10 AM. New York City. Wish I could walk because I’d much rather have hiked the fifteen or so blocks from Grand Central to the Sheraton Towers where the Clinton Global Initiative’s being held instead of cabbing it. Absolutely gorgeous day and even the little bit of it that slipped in through the cab’s open windows is delicious. What I really wish is that I could have walked to Bryant Park and spent the day at a table in the shade there and covered the whole shindig virtually from there. So I was surprised when the young volunteer checking me in at the Sheraton and handing me my press pass said cheerfully, “It’s cold out there, isn’t it?”
I couldn’t help a chuckle. “You’re cold?”
“Oh yes,” she said. “I wish we could have summer back!”
Tuesday. 8 a.m to 11. Traveling west along the Mohawk. Trees developing a definite rusty look. Leaves aren’t as vibrantly green as they were only last week. A few of the early turners, the ashes and poplars, have turned, some partially, some wholly, but they’re isolates and the sporadic flashes of buttery yellow they provide as I drive by aren’t enough to brighten a landscape that’s looking droopy and withered. No need to rush the season, though. October and peak leaf watching will be here soon enough. Meantime, there’s this to look at it. In the tops of some of the maples, patches of old rose pink and pale orange, shining with translucent color like stained glass in the early morning sun.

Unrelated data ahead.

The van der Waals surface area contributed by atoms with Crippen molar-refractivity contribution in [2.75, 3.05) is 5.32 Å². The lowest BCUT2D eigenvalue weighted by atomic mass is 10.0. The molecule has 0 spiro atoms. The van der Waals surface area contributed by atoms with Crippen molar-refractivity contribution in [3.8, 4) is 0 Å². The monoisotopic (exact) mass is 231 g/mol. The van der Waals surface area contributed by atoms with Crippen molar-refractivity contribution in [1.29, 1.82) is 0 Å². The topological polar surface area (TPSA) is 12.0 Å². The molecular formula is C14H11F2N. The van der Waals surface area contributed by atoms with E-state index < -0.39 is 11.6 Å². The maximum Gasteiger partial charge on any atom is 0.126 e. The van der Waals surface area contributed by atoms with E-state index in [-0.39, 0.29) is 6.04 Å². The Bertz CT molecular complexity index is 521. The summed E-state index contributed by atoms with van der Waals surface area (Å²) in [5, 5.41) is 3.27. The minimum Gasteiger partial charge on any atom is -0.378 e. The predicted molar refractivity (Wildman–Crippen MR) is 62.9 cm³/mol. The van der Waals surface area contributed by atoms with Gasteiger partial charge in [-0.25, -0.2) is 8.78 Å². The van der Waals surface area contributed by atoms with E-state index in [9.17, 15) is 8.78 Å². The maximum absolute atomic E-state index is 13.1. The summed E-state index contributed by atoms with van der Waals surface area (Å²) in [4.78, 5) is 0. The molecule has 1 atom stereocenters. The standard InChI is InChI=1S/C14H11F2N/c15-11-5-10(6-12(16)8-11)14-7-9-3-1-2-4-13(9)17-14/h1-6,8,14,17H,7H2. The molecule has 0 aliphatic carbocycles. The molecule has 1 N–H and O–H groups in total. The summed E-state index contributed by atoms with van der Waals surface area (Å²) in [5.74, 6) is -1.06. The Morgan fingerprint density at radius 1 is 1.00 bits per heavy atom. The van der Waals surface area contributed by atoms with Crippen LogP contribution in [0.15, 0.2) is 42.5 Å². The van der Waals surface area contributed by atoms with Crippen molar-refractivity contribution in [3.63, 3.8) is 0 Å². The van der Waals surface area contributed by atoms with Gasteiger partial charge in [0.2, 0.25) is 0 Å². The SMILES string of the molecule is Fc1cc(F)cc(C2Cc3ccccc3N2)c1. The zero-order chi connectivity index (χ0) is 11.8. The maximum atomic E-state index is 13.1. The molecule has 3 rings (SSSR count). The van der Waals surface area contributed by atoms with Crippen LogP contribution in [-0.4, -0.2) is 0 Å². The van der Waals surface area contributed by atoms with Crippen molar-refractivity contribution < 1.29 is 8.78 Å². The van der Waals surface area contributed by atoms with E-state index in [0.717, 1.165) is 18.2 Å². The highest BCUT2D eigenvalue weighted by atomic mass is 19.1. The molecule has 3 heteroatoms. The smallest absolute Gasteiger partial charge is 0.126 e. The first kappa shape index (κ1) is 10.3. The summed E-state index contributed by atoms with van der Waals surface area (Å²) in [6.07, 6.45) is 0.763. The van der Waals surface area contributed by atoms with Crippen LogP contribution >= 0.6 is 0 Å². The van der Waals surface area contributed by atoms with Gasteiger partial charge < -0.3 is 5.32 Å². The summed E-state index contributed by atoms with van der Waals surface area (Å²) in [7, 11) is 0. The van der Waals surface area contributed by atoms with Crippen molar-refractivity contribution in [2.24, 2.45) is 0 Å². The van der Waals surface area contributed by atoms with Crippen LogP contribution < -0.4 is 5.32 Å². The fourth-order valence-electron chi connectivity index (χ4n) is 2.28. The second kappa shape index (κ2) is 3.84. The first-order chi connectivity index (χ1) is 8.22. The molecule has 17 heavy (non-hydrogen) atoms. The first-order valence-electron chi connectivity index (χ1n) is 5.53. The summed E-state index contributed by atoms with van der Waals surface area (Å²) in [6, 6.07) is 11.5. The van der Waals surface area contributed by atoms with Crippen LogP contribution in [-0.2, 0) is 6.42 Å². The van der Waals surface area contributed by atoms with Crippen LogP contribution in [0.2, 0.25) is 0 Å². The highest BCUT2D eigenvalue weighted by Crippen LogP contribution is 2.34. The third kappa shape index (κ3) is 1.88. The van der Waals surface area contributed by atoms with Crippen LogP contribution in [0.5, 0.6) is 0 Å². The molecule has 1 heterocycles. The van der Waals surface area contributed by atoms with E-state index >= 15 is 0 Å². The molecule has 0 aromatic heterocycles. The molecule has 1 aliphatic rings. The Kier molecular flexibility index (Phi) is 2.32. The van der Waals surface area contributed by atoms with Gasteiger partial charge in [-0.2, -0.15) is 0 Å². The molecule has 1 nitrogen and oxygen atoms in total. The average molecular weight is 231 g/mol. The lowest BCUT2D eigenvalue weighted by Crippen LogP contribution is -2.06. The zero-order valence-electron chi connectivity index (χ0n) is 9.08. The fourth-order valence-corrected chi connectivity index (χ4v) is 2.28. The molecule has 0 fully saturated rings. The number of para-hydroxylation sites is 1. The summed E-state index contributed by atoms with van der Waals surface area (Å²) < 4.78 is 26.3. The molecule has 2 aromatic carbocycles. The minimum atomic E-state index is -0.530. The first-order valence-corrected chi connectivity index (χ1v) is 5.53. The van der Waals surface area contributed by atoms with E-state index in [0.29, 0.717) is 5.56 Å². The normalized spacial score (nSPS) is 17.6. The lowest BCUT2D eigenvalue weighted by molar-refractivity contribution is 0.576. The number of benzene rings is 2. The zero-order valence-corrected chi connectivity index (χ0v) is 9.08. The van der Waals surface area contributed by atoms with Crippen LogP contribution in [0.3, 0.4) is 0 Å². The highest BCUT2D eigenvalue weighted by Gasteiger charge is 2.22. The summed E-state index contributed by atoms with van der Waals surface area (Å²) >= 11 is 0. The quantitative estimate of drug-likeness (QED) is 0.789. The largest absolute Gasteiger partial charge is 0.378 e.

8:49 p.m. 83 degrees. Warm with only the slightest of breezes but not humid. A perfect summer evening to be twenty years old and in love or at least in erotic enthrallment and locked in conversation on a porch with the object of your attraction, bringing a certain Edward Hopper painting to life.
Not a bad night to be middle-aged and by yourself on a porch, drinking an iced tea.
I’m not on a porch. I’m in the car, parked in the lot at McDonald’s. But I am drinking an iced tea. Unsweetened. With lemon and two Splendas.
Tuesday. 5:30 a.m. On the road, headed north. Wipers going. Air full of dew. Windshield wet as if driving into rain. The road ahead still dark as night but the sky’s lightening. Where the trees open up to the east I can see across fields to the mountains on the far side of the Hudson. No sun yet but there are fingerpaint smears of pale orange sky along the horizon. To the west white mist filling the orchards. First day of class. Four hours to Syracuse.
5:29 PM. 77 degrees. Very low humidity. Soft summer breeze. Very comfortable sitting out on the shaded back deck, listening to a father playing with his small children in a pool off far off to my left, behind the line of trees at the end of the yard, watching a pair of catbirds playing tag in the sparse and twisted branches of a nearby spruce, ugly as you’d think a tree can get and yet still sturdy and handsome and a pleasure to look at. One of the catbirds has just lit on the deck railing, giving me an inquiring look. “And what do you think you’re doing, bub?” I start to tell him about the tree. He gives himself an impatient shake and flies off. “Boring!”